As illustrated in Figure 2, quantitative analysis indicated that the amplitude of Ca2+ responses decreased with distance from the stimulated cell and reached a stable value in distal cellular rows. This feature was observed particularly for ionomycin application, because the extension of intercellular calcium signaling was limited to the size of the microscopic field (Fig.1 A). When mechanical stimulations were performed, more cells responded, and in most cases propagation went farther than the microscopic field usually investigated, as indicated when an objective of lower power magnification (20× instead of 40×) was used. Although the amplitude of the Ca2+ response in the stimulated cells was significantly different according to the mode of stimulation, the amplitude of [Ca2+]i changes in astrocytes of the seventh row was similar. The ratio of Indo1 emissions was 0.35 ± 0.09 (n = 13) and 0.32 ± 0.18 (n = 13) for mechanical and ionomycin stimulations, respectively. This [Ca2+]ilevel already was reached in cells of the third row after ionomycin focal application, 0.31 ± 0.02 (n = 113) (Fig.2 B). Furthermore, Ca2+ responses monitored in astrocytes located at the limit of the intercellular calcium waves were, in most of the cases, all or none. Indeed, the variation of the ratio of Indo1 emissions was close to either 0.3 or zero, indicating that there was a threshold in Ca2+responses. Interestingly, speeds of propagation measured between cells of the first and second rows, the second and the third rows, or between the fifth and the sixth rows were in the same range. For instance, speeds calculated from five typical experiments performed with mechanical stimulation were not significantly different: 14 ± 2 μm/sec (n = 22), 18 ± 4 μm/sec (n = 21), and 13 ± 3 μm/sec (n= 9), respectively (p = 0.54, ANOVA). Taken together, these observations indicate that in astrocytes the propagation of intercellular calcium waves involves a regenerative, rather than a simple passive, process.
The requirement of functional gap junctions for intercellular calcium signaling between cultured astrocytes was confirmed in this study with the uncoupling agent 18-α-glycyrrhetinic acid (α-GA; 10 μm) (Fig. 1 B). In the presence of this compound, the number of surrounding cells responding to mechanical and ionomycin stimulations was reduced drastically (4 and 2 cells, respectively), whereas the amplitude of the [Ca2+]i responses evoked in the stimulated cell was not affected (Table 1, Fig. 3).
After mechanical stimulation, the increase in [Ca2+]i in the stimulated cell was attributable to an influx of Ca2+. Indeed, mechanical stimulation failed to induce a Ca2+ response in stimulated and surrounding cells (n = 14) when performed during the first 5 min of superfusion with a Ca2+-free solution containing 2 mm EGTA. This lack of response was not attributable to a depletion of internal calcium stores, because tests of their filling levels with ionomycin (20 μm) at different times after superfusion with the Ca2+-free solution indicated that depletion started after 5 min and was completed after 10 min (Fig. 4). Moreover, the absence of response was not attributable to a block of the permeability of gap junction channels, because exposure for 10 min of confluent astrocytes with a Ca2+-free solution containing 2 mm EGTA did not affect intercellular dye diffusion significantly (Giaume et al., 1992).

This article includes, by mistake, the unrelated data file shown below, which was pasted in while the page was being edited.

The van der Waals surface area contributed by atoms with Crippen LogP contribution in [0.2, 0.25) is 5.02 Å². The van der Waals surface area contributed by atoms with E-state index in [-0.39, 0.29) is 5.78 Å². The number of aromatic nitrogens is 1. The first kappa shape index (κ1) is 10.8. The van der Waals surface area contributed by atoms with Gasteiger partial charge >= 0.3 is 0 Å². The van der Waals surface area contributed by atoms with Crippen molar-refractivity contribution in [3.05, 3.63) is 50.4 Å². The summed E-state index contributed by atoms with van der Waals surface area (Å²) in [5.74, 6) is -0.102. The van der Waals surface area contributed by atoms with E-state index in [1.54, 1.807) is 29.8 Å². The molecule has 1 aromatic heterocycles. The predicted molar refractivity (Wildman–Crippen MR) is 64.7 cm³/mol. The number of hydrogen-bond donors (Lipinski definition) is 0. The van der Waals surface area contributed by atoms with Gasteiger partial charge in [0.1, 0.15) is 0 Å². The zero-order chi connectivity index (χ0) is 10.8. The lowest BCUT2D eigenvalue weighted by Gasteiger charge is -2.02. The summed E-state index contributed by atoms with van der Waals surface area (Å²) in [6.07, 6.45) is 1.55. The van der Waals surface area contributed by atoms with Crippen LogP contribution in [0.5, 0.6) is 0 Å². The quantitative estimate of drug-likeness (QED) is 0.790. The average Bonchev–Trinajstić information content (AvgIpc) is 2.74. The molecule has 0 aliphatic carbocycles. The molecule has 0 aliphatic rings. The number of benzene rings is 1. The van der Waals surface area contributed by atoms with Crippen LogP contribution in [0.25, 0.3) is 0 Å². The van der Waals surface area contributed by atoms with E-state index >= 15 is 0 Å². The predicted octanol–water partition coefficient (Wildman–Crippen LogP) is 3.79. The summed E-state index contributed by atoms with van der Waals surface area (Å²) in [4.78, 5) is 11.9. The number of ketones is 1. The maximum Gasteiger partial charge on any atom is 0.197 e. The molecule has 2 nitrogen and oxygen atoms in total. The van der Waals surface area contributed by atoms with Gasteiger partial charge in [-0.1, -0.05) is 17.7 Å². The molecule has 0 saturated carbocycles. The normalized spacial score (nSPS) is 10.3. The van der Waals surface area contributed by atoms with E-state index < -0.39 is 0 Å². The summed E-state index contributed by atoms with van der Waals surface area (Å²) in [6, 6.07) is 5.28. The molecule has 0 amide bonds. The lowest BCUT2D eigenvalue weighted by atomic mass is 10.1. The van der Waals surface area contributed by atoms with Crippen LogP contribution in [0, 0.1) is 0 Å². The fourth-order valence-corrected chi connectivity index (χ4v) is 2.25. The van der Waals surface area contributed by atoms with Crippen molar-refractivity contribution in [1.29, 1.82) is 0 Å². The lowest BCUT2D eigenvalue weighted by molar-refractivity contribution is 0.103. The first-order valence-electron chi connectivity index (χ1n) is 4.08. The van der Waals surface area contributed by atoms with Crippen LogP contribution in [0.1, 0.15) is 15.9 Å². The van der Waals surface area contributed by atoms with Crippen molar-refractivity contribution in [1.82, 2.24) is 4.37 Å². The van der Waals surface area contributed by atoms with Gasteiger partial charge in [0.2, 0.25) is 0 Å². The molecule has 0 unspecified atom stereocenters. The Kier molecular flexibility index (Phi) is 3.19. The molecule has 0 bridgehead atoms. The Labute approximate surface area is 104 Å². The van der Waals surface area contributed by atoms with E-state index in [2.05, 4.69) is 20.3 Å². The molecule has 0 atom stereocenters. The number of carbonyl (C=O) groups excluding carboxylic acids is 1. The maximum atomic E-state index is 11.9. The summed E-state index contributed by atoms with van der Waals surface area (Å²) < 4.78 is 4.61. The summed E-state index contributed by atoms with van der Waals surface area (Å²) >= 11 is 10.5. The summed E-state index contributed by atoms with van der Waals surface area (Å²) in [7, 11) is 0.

PLC activation is a necessary step for regenerative intercellular calcium signaling in astrocytes
Because in airway epithelial cells intercellular calcium signaling involves IP3 receptors (Boitano et al., 1992) and PLC activation (Hansen et al., 1995), it is possible that a calcium-dependent activation of PLC leading to the production of IP3 also could participate in the initiation and propagation of intercellular calcium waves in astrocytes. To test this hypothesis, we used the PLC inhibitor U-73122 and its inactive analog U-73343 (Smith et al., 1990; Bender et al., 1993) in cultured astrocytes. Incubation of astrocytes either with a low dose of ionomycin (5 μm, 5 min) or with endothelin-1 (Et-1; 0.1 μm, 10 min), a potent activator of PLC (Marin et al., 1991), increased the accumulation of inositol phosphate (IP) derivatives, an index of PLC activity. In the presence of U-73122 (5 μm), the ionomycin- and Et-1-induced accumulation of IPs was reduced significantly, whereas U-73343 (5 μm) was ineffective (Fig. 5 A,B).
When intercellular calcium signaling was tested after treatment of astrocytes with U-73122 (5 μm, 10 to 60 min), there was a clear reduction in the number of cells responding to either mechanical stimulation or to focal applications of ionomycin (Figs. 1 C,3 B, Table 1). The initial [Ca2+]iincreases in the stimulated cells were reduced slightly for both types of stimulation, suggesting that Ca2+ entry after both modes of stimulation activates PLC in the target cells. However, this effect of U73122 did not account for the lack of intercellular calcium signaling, because initial [Ca2+]i increases were still higher than those recorded in cells of the first cellular row when intercellular calcium signals propagated to at least six rows in the control condition (Fig. 2). Finally, the U-73122-induced blockage of intercellular calcium waves did not result from a decrease in the permeability of gap junction channels, because this PLC inhibitor was without effect on intercellular dye diffusion (Table 1). As expected, the inactive compound U-73343 affected neither the number nor the shape of Ca2+ responses nor the speed of intercellular calcium signaling propagation (Fig.3 A,B, Table 1).